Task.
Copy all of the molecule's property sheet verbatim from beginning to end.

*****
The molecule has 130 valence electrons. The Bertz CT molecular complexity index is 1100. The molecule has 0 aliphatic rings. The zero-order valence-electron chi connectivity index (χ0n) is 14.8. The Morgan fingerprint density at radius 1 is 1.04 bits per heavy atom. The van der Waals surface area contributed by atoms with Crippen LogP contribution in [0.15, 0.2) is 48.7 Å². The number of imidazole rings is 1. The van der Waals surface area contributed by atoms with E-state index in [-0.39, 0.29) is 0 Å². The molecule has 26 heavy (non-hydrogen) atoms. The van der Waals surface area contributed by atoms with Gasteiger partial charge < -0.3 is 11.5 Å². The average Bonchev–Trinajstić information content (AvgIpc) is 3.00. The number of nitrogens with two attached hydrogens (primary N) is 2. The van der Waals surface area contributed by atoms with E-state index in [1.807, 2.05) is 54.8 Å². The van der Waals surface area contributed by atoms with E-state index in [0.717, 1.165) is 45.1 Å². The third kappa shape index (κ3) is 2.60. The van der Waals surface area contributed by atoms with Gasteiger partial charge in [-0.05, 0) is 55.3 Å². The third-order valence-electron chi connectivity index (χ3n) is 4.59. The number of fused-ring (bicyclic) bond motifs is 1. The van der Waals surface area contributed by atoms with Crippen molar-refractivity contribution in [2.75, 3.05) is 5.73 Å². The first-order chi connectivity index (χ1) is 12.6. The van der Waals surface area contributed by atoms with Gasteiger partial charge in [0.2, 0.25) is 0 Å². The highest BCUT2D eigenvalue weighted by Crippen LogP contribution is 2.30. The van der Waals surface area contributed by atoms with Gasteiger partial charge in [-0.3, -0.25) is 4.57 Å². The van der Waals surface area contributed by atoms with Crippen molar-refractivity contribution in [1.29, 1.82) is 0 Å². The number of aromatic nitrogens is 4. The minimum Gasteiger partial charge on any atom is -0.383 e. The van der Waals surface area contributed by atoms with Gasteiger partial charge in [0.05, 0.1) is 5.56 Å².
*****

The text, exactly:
The molecule has 130 valence electrons. The Bertz CT molecular complexity index is 1100. The molecule has 0 aliphatic rings. The zero-order valence-electron chi connectivity index (χ0n) is 14.8. The Morgan fingerprint density at radius 1 is 1.04 bits per heavy atom. The van der Waals surface area contributed by atoms with Crippen LogP contribution in [0.15, 0.2) is 48.7 Å². The number of imidazole rings is 1. The van der Waals surface area contributed by atoms with E-state index in [-0.39, 0.29) is 0 Å². The molecule has 26 heavy (non-hydrogen) atoms. The van der Waals surface area contributed by atoms with Gasteiger partial charge < -0.3 is 11.5 Å². The average Bonchev–Trinajstić information content (AvgIpc) is 3.00. The number of nitrogens with two attached hydrogens (primary N) is 2. The van der Waals surface area contributed by atoms with E-state index in [1.807, 2.05) is 54.8 Å². The van der Waals surface area contributed by atoms with E-state index in [0.717, 1.165) is 45.1 Å². The third kappa shape index (κ3) is 2.60. The van der Waals surface area contributed by atoms with Gasteiger partial charge in [-0.05, 0) is 55.3 Å². The third-order valence-electron chi connectivity index (χ3n) is 4.59. The number of fused-ring (bicyclic) bond motifs is 1. The van der Waals surface area contributed by atoms with Crippen molar-refractivity contribution in [2.75, 3.05) is 5.73 Å². The first-order chi connectivity index (χ1) is 12.6. The van der Waals surface area contributed by atoms with Gasteiger partial charge in [0.2, 0.25) is 0 Å². The highest BCUT2D eigenvalue weighted by Crippen LogP contribution is 2.30. The van der Waals surface area contributed by atoms with Gasteiger partial charge in [-0.3, -0.25) is 4.57 Å². The van der Waals surface area contributed by atoms with Crippen molar-refractivity contribution in [1.29, 1.82) is 0 Å². The number of aromatic nitrogens is 4. The minimum Gasteiger partial charge on any atom is -0.383 e. The van der Waals surface area contributed by atoms with Gasteiger partial charge in [0.05, 0.1) is 5.56 Å².